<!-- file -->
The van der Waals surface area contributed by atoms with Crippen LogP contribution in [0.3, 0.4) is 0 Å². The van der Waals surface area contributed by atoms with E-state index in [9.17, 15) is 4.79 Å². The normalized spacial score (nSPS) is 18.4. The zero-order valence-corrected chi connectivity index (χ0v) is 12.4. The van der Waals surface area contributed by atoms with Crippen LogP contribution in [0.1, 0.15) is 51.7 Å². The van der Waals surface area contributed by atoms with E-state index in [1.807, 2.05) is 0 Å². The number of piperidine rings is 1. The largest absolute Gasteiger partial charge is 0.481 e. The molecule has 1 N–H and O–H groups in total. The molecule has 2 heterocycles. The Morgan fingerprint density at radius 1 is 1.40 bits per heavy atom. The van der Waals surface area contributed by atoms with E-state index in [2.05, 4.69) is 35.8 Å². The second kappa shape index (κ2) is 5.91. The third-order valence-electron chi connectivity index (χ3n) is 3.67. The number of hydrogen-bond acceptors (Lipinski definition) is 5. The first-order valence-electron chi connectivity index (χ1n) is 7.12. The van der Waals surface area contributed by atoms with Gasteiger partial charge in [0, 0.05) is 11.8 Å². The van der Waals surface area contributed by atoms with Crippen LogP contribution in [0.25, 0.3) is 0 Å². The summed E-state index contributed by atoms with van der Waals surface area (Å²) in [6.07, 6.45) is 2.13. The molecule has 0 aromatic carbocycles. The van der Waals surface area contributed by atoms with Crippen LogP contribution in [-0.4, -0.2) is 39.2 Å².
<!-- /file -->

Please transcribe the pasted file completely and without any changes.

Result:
The van der Waals surface area contributed by atoms with Crippen LogP contribution in [0.3, 0.4) is 0 Å². The van der Waals surface area contributed by atoms with E-state index in [9.17, 15) is 4.79 Å². The normalized spacial score (nSPS) is 18.4. The zero-order valence-corrected chi connectivity index (χ0v) is 12.4. The van der Waals surface area contributed by atoms with Crippen LogP contribution in [0.1, 0.15) is 51.7 Å². The van der Waals surface area contributed by atoms with E-state index in [1.807, 2.05) is 0 Å². The number of piperidine rings is 1. The largest absolute Gasteiger partial charge is 0.481 e. The molecule has 1 N–H and O–H groups in total. The molecule has 2 heterocycles. The Morgan fingerprint density at radius 1 is 1.40 bits per heavy atom. The van der Waals surface area contributed by atoms with E-state index in [2.05, 4.69) is 35.8 Å². The second kappa shape index (κ2) is 5.91. The third-order valence-electron chi connectivity index (χ3n) is 3.67. The number of hydrogen-bond acceptors (Lipinski definition) is 5. The first-order valence-electron chi connectivity index (χ1n) is 7.12. The van der Waals surface area contributed by atoms with Gasteiger partial charge in [0, 0.05) is 11.8 Å². The van der Waals surface area contributed by atoms with Crippen LogP contribution in [0.25, 0.3) is 0 Å². The summed E-state index contributed by atoms with van der Waals surface area (Å²) in [6.07, 6.45) is 2.13. The molecule has 0 aromatic carbocycles. The van der Waals surface area contributed by atoms with Crippen LogP contribution in [-0.4, -0.2) is 39.2 Å².